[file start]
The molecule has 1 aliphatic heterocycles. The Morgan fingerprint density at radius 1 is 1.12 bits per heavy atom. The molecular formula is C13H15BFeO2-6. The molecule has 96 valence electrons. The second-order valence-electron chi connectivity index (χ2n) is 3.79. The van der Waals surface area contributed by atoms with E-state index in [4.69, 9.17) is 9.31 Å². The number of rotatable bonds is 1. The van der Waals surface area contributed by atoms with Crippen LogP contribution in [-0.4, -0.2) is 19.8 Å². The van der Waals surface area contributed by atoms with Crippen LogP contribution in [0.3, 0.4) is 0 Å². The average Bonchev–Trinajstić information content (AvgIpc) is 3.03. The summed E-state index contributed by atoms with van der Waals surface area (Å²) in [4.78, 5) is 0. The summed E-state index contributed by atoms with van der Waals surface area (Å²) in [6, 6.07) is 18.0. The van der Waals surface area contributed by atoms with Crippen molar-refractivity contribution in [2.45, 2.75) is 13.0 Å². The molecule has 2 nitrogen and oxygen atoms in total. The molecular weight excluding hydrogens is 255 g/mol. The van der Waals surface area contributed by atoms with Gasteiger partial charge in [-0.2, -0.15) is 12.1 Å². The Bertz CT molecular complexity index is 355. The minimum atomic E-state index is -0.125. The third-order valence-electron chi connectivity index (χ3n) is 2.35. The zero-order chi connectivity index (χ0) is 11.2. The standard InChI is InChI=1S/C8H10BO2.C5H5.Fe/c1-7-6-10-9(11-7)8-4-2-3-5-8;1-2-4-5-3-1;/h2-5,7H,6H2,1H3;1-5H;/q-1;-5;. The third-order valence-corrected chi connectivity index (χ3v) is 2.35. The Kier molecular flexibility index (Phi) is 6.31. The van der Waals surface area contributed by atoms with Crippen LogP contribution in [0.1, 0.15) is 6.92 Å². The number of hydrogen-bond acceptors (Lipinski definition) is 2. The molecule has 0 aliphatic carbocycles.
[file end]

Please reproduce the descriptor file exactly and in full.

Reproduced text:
The molecule has 1 aliphatic heterocycles. The Morgan fingerprint density at radius 1 is 1.12 bits per heavy atom. The molecular formula is C13H15BFeO2-6. The molecule has 96 valence electrons. The second-order valence-electron chi connectivity index (χ2n) is 3.79. The van der Waals surface area contributed by atoms with E-state index in [4.69, 9.17) is 9.31 Å². The number of rotatable bonds is 1. The van der Waals surface area contributed by atoms with Crippen LogP contribution in [-0.4, -0.2) is 19.8 Å². The van der Waals surface area contributed by atoms with Crippen LogP contribution in [0.3, 0.4) is 0 Å². The average Bonchev–Trinajstić information content (AvgIpc) is 3.03. The summed E-state index contributed by atoms with van der Waals surface area (Å²) in [4.78, 5) is 0. The summed E-state index contributed by atoms with van der Waals surface area (Å²) in [6, 6.07) is 18.0. The van der Waals surface area contributed by atoms with Crippen molar-refractivity contribution in [2.45, 2.75) is 13.0 Å². The molecule has 2 nitrogen and oxygen atoms in total. The molecular weight excluding hydrogens is 255 g/mol. The van der Waals surface area contributed by atoms with Gasteiger partial charge in [-0.2, -0.15) is 12.1 Å². The Bertz CT molecular complexity index is 355. The minimum atomic E-state index is -0.125. The third-order valence-electron chi connectivity index (χ3n) is 2.35. The zero-order chi connectivity index (χ0) is 11.2. The standard InChI is InChI=1S/C8H10BO2.C5H5.Fe/c1-7-6-10-9(11-7)8-4-2-3-5-8;1-2-4-5-3-1;/h2-5,7H,6H2,1H3;1-5H;/q-1;-5;. The third-order valence-corrected chi connectivity index (χ3v) is 2.35. The Kier molecular flexibility index (Phi) is 6.31. The van der Waals surface area contributed by atoms with Crippen LogP contribution in [0.1, 0.15) is 6.92 Å². The number of hydrogen-bond acceptors (Lipinski definition) is 2. The molecule has 0 aliphatic carbocycles.